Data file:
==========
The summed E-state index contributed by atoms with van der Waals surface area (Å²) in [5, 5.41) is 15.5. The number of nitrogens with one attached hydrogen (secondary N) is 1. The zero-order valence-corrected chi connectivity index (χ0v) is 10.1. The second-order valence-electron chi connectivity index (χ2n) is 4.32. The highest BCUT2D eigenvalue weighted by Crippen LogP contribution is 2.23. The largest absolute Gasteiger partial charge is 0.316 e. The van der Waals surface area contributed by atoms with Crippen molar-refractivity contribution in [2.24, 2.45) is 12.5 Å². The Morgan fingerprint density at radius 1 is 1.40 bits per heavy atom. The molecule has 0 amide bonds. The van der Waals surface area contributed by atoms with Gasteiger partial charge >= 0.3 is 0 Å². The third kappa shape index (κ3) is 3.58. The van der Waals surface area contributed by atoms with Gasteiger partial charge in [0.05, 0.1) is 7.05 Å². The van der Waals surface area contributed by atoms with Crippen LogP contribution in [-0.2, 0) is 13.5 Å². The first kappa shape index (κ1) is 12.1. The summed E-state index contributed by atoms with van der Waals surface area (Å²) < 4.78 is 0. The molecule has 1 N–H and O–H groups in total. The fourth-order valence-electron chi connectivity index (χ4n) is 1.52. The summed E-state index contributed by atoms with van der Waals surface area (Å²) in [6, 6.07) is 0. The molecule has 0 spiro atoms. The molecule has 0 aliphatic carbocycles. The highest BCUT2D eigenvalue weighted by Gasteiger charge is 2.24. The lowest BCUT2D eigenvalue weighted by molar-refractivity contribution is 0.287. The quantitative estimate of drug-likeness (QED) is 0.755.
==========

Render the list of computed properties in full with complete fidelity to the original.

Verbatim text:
The summed E-state index contributed by atoms with van der Waals surface area (Å²) in [5, 5.41) is 15.5. The number of nitrogens with one attached hydrogen (secondary N) is 1. The zero-order valence-corrected chi connectivity index (χ0v) is 10.1. The second-order valence-electron chi connectivity index (χ2n) is 4.32. The highest BCUT2D eigenvalue weighted by Crippen LogP contribution is 2.23. The largest absolute Gasteiger partial charge is 0.316 e. The van der Waals surface area contributed by atoms with Crippen molar-refractivity contribution in [2.24, 2.45) is 12.5 Å². The Morgan fingerprint density at radius 1 is 1.40 bits per heavy atom. The molecule has 0 amide bonds. The van der Waals surface area contributed by atoms with Gasteiger partial charge >= 0.3 is 0 Å². The third kappa shape index (κ3) is 3.58. The van der Waals surface area contributed by atoms with Gasteiger partial charge in [0.05, 0.1) is 7.05 Å². The van der Waals surface area contributed by atoms with Crippen LogP contribution in [-0.2, 0) is 13.5 Å². The first kappa shape index (κ1) is 12.1. The summed E-state index contributed by atoms with van der Waals surface area (Å²) < 4.78 is 0. The molecule has 1 N–H and O–H groups in total. The fourth-order valence-electron chi connectivity index (χ4n) is 1.52. The summed E-state index contributed by atoms with van der Waals surface area (Å²) in [6, 6.07) is 0. The molecule has 0 spiro atoms. The molecule has 0 aliphatic carbocycles. The highest BCUT2D eigenvalue weighted by Gasteiger charge is 2.24. The lowest BCUT2D eigenvalue weighted by molar-refractivity contribution is 0.287. The quantitative estimate of drug-likeness (QED) is 0.755.